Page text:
None of these are necessarily the answer. Whether any of us like it or not, analytical sabermetric baseball — the Statcast era, if you will — is here to stay. Of the last ten unique teams — or since 2017 — to make its league’s respective championship series, only the Cardinals and Nationals could be considered well behind the curve in the Statcast era. Of the five unique teams to make the World Series in the same period? Just the Nationals. Meanwhile, three of the other four teams (Astros, Dodgers, Rays) are the bonafide leaders of sabermetric baseball, while the Red Sox grew their analytics department while playing Dombrowski ball. All eight teams remaining in the 2021 postseason, including the stunning 108 win Giants and the White Sox (pretend Tony La Russa doesn’t exist), are considered analytics-heavy.
By the way, that doesn’t account for the Athletics, the Tigers’ fast rebuild, the post-Clint Hurdle Pirates, or whatever revamping Steve Cohen does with the Mets. And for the 4,934th time, every single batted ball in major league history has been hit at a certain speed (exit velocity) at a certain angle (launch angle), so that’s not even remotely close to an issue.
No matter what, the Yankees aren’t getting rid of the advanced numbers because the sabermetrics work. So what if I told you the problem wasn’t analytics or launch angle or Joey Gallo…it was the way the Yankees used analytics. The biggest difference between the Yankees and the sabermetric baseball leaders is that the Yankees have an analytical staff, but don’t have the roster, nor the personnel to do it. And I don’t need to look any further than the 2021 New York Yankees to prove this.
What’s Wrong with the Yankees?
The Yankees led all teams this year with a 10.2 walk percentage, which is fantastic. They were also tied for seventh with 222 home runs and tied for fifth with a 15.5 percent HR/FB ratio. That’s fantastic. What isn’t fantastic is every other offensive tool on the Yankee roster.
Among the Yankees optimal lineup, just Gallo and Aaron Judge rank as above average runners (27 ft/s or more), and only Gleyber Torres (27 ft/s) and Aaron Hicks (26.9 ft/s) grade around average. Seven of the remaining eight Yankees with above-average speed — Clint Frazier, Miguel Andújar, Greg Allen, Estevan Florial, Andrew Velasquez, Tyler Wade, and Tim Locastro — were either emergency call-ups, fell out of the Yankees plans, no longer with the Yankees, or otherwise injured. Every other Yankee player is a below-average runner, with seven ranking in the bottom 100 in sprint speed among players with 10 or more opportunities. Meanwhile, the Rays and Dodgers have plenty of impact players with good to excellent speed.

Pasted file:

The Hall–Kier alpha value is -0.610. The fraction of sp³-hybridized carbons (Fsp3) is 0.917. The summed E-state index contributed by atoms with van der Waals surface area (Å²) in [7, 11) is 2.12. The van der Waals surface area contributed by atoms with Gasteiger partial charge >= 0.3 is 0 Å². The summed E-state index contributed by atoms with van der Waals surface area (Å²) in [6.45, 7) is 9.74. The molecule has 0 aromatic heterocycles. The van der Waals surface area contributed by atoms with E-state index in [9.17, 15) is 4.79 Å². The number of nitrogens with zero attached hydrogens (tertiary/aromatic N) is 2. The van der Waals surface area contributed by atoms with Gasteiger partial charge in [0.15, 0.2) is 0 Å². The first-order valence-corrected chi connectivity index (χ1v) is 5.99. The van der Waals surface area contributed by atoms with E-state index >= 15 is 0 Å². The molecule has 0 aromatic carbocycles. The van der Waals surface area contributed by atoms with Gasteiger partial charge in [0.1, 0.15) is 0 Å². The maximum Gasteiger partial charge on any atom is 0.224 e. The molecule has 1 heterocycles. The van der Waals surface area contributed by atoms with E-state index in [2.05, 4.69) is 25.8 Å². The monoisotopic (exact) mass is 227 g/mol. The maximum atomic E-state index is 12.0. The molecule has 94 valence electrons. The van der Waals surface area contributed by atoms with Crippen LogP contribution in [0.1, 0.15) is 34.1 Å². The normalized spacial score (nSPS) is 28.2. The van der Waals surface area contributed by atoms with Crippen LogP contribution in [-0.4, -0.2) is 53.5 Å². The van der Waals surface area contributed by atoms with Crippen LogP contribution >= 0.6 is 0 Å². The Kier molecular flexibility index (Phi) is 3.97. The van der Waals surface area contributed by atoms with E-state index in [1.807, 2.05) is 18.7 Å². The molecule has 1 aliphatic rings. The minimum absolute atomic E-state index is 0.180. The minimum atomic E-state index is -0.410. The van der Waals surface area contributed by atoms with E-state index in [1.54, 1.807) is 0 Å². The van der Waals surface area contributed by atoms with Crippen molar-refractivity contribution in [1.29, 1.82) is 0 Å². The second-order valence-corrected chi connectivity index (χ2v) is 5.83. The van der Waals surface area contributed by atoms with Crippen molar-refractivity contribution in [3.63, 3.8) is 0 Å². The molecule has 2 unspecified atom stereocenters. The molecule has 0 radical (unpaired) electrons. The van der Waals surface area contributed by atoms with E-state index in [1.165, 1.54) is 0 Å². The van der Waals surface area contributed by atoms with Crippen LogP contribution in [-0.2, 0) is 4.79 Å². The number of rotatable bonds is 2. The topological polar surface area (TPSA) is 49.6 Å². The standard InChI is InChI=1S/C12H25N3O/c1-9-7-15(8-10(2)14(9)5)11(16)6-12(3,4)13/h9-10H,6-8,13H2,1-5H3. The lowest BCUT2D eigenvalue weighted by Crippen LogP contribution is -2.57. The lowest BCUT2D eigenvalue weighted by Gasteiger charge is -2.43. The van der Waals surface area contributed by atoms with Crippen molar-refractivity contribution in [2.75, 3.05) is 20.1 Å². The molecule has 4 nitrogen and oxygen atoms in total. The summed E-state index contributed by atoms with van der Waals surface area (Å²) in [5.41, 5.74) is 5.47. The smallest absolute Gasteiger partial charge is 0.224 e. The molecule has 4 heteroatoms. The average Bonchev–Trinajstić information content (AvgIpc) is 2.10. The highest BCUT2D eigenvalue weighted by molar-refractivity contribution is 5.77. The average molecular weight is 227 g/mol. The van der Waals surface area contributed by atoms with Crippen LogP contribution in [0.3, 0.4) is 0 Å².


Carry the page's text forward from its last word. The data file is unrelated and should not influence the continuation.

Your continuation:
That’s not the only place where the Yankees get lapped by the rest of the analytic teams. The Yankees -15.1 BsR was tied for the second-worst in baseball. The Rays and Dodgers were both in the top six. The Yankees had the 12th highest ground ball percentage (43.4%); combined with the team’s low speed and bad baserunning, that led to the second most double plays (154) and the third-lowest infield hit percentage (5.8%). The Rays, with a ground ball percentage just 0.8% lower than the Yankees, were the best at avoiding double plays and the best at getting infield hits, while the slower Astros, Giants, and Dodgers avoided hitting the ball on the ground at a higher rate. Need some counting stats for your liking? There were 50 outs on the basepaths for the Yankees, and the 22 outs at the plate tied the Royals for the lead in baseball.
Defensively? They ranked near the bottom in both DRS (-43) and Defensive Value (-12.8). The only player with above-average defense according to Baseball Savant’s Outs Above Average was Rougned Odor (9) — albeit Gallo and Anthony Rizzo rated well with the Rangers and Cubs, respectively, and Judge rated much better according to UZR and DRS. Nine Yankees had negative OAA, including a combined -14 OAA from Torres and Gio Urshela in the left side of the infield. Other than the on and off defense from Didi Gregorius, the Yankees have never had a good defensive shortstop on this side of the millennium (Fun fact: Derek Jeter’s original heir apparent, Eduardo Nunez, had -27 DRS in 608.1 innings in 2013). Yes, Kyle Higashioka was the 11th best framer according to FRM, but that was about the only thing he could do behind the plate. Someone is finally doing well at a position they’re comfortable at or already struggling at their best position? Let’s attempt (and almost always fail) to turn him into Ben Zobrist because it can’t get any worse right!
Furthermore, while the pitching staff rated out well as a whole (likely a Matt Blake masterclass), it is damning that Garrett Whitlock is a Red Sox and not a Yankee because of Nick Nelson and Brooks Kriske. And if you needed some eye test in your life to prove this, there was an abundance of times where fundamental baseball did not exist in the Bronx.
It’s Time for a Change: Here’s Why